In the end, my student did return home and volunteer for those less fortunate, for 6 months. I give her a lot of credit for that. She is not the type to sit at home completing domestic duties. I’m a little worried about her finding an educated husband, who will respect her keen intellect and individualism. Her mother teaches, although she is off on maternity leave right now. Student one calls his host family occasionally; once from Paris, once from Dubai, once from the local coffee hangout, mostly around 2 AM our time.

What did the host families learn? A teen from Saudi is not so different from a US teen. They are pushing the boundaries of cultural and parental control. The Saudi girls wear the same things in KSA that they wore here, just with an abaya over it. Not all of the propaganda that our government feeds us about KSA is true. Americans plan far in advance for reasons as varied as technology and the price of airfare. Saudis still enjoy spontaneity.

I believe strongly in student exchange programs. They help to foster peace between nations. It is very hard to hate an entire nation when you have spent time with one of its individuals. A citizen does not always share the views of his government, and the two must be seen separately. I have poked a little fun at some of the teens in this description. It is done with both respect and a parental smile. The students had their share of poking fun at the hosts, but made sure it was done in Arabic.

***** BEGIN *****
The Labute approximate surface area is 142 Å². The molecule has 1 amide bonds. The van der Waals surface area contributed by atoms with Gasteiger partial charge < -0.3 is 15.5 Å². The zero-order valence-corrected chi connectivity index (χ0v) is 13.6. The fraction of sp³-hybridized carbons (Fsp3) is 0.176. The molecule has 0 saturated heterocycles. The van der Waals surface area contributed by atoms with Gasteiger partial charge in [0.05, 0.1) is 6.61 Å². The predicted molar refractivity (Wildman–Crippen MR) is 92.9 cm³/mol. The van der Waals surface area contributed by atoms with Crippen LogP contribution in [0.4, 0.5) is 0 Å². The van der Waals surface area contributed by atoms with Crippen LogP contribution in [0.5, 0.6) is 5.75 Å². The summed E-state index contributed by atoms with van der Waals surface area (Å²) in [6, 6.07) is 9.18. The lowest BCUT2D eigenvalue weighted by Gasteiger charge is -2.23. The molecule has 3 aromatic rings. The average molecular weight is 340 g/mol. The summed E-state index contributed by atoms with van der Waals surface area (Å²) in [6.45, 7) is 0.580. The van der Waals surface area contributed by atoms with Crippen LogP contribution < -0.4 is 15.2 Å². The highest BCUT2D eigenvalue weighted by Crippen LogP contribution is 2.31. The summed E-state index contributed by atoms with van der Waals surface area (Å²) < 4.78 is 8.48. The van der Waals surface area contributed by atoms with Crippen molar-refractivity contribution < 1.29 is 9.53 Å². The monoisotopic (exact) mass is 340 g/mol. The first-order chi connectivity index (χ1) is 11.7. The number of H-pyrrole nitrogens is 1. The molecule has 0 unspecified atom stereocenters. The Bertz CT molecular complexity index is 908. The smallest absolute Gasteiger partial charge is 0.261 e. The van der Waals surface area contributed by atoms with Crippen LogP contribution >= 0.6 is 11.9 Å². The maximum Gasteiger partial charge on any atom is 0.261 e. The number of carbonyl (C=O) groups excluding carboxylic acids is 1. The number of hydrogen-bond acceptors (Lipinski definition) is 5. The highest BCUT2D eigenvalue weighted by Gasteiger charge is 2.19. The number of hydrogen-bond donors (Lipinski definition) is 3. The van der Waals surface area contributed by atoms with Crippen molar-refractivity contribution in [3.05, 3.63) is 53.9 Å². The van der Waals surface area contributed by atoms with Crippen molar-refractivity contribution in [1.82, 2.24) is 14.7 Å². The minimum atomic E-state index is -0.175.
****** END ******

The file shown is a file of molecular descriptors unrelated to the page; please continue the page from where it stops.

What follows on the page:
Thanks for the continuing sagas on your blog site, Maa Salaama


Perhaps I should have warned you to put down your coffee cup before reading. I very nearly got a cardamon-flavored keyboard.

I love the bit about Student one wanting a cab to travel 1 1/2 blocks. Back home, of course, his driver would take him to the front door of wherever he was going, possibly quadruple-parking and holding up all the traffic; to be summoned later by cellphone for a pickup at the same spot. OK, I know KSA temperatures can get up to the 130's in the shade, but our ancestors used to be out herding animals in that, and it never killed them.

And on what part of her anatomy did Student three get her autograph?

Many thanks for that, Mary, that was great!